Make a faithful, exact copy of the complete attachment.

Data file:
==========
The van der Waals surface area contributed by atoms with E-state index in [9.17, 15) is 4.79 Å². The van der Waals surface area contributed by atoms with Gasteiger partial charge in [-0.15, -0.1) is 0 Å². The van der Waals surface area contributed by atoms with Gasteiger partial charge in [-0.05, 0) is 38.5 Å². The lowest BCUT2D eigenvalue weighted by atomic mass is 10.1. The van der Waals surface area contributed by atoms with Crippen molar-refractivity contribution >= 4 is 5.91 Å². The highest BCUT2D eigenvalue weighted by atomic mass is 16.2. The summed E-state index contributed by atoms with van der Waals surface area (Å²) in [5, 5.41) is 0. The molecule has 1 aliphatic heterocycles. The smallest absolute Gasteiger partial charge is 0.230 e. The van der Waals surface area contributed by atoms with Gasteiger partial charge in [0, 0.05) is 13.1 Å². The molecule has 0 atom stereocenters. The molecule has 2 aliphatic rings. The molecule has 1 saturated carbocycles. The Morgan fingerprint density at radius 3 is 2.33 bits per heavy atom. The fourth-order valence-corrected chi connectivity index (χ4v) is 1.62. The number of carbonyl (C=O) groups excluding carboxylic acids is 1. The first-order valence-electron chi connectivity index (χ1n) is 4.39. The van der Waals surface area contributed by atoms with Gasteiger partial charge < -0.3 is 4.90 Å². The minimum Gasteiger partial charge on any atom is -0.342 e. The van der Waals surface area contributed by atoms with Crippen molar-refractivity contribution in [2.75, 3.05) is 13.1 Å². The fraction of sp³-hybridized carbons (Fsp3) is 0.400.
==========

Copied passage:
The van der Waals surface area contributed by atoms with E-state index in [9.17, 15) is 4.79 Å². The van der Waals surface area contributed by atoms with Gasteiger partial charge in [-0.15, -0.1) is 0 Å². The van der Waals surface area contributed by atoms with Gasteiger partial charge in [-0.05, 0) is 38.5 Å². The lowest BCUT2D eigenvalue weighted by atomic mass is 10.1. The van der Waals surface area contributed by atoms with Crippen molar-refractivity contribution >= 4 is 5.91 Å². The highest BCUT2D eigenvalue weighted by atomic mass is 16.2. The summed E-state index contributed by atoms with van der Waals surface area (Å²) in [5, 5.41) is 0. The molecule has 1 aliphatic heterocycles. The smallest absolute Gasteiger partial charge is 0.230 e. The van der Waals surface area contributed by atoms with Gasteiger partial charge in [0, 0.05) is 13.1 Å². The molecule has 0 atom stereocenters. The molecule has 2 aliphatic rings. The molecule has 1 saturated carbocycles. The Morgan fingerprint density at radius 3 is 2.33 bits per heavy atom. The fourth-order valence-corrected chi connectivity index (χ4v) is 1.62. The number of carbonyl (C=O) groups excluding carboxylic acids is 1. The first-order valence-electron chi connectivity index (χ1n) is 4.39. The van der Waals surface area contributed by atoms with Gasteiger partial charge < -0.3 is 4.90 Å². The minimum Gasteiger partial charge on any atom is -0.342 e. The van der Waals surface area contributed by atoms with Crippen molar-refractivity contribution in [2.75, 3.05) is 13.1 Å². The fraction of sp³-hybridized carbons (Fsp3) is 0.400.